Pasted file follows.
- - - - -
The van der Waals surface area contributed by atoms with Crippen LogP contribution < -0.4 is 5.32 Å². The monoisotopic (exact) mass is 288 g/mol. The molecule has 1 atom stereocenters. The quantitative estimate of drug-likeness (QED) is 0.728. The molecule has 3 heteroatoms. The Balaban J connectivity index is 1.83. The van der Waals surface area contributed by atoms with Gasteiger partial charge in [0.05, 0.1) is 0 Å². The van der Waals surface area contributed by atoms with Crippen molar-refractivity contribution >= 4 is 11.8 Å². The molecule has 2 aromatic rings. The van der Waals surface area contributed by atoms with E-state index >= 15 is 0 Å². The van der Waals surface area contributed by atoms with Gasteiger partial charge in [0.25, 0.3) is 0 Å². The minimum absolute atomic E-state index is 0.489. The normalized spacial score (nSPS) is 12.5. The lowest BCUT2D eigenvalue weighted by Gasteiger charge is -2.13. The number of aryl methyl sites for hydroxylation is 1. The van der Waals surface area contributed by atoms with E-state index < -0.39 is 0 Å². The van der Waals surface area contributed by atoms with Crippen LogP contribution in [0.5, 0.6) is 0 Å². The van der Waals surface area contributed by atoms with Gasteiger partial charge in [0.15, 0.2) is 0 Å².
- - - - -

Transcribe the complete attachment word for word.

The van der Waals surface area contributed by atoms with Crippen LogP contribution < -0.4 is 5.32 Å². The monoisotopic (exact) mass is 288 g/mol. The molecule has 1 atom stereocenters. The quantitative estimate of drug-likeness (QED) is 0.728. The molecule has 3 heteroatoms. The Balaban J connectivity index is 1.83. The van der Waals surface area contributed by atoms with Gasteiger partial charge in [0.05, 0.1) is 0 Å². The van der Waals surface area contributed by atoms with Crippen molar-refractivity contribution >= 4 is 11.8 Å². The molecule has 2 aromatic rings. The van der Waals surface area contributed by atoms with E-state index >= 15 is 0 Å². The van der Waals surface area contributed by atoms with Gasteiger partial charge in [0.25, 0.3) is 0 Å². The minimum absolute atomic E-state index is 0.489. The normalized spacial score (nSPS) is 12.5. The lowest BCUT2D eigenvalue weighted by Gasteiger charge is -2.13. The number of aryl methyl sites for hydroxylation is 1. The van der Waals surface area contributed by atoms with E-state index < -0.39 is 0 Å². The van der Waals surface area contributed by atoms with Crippen LogP contribution in [0.5, 0.6) is 0 Å². The van der Waals surface area contributed by atoms with Gasteiger partial charge in [0.15, 0.2) is 0 Å².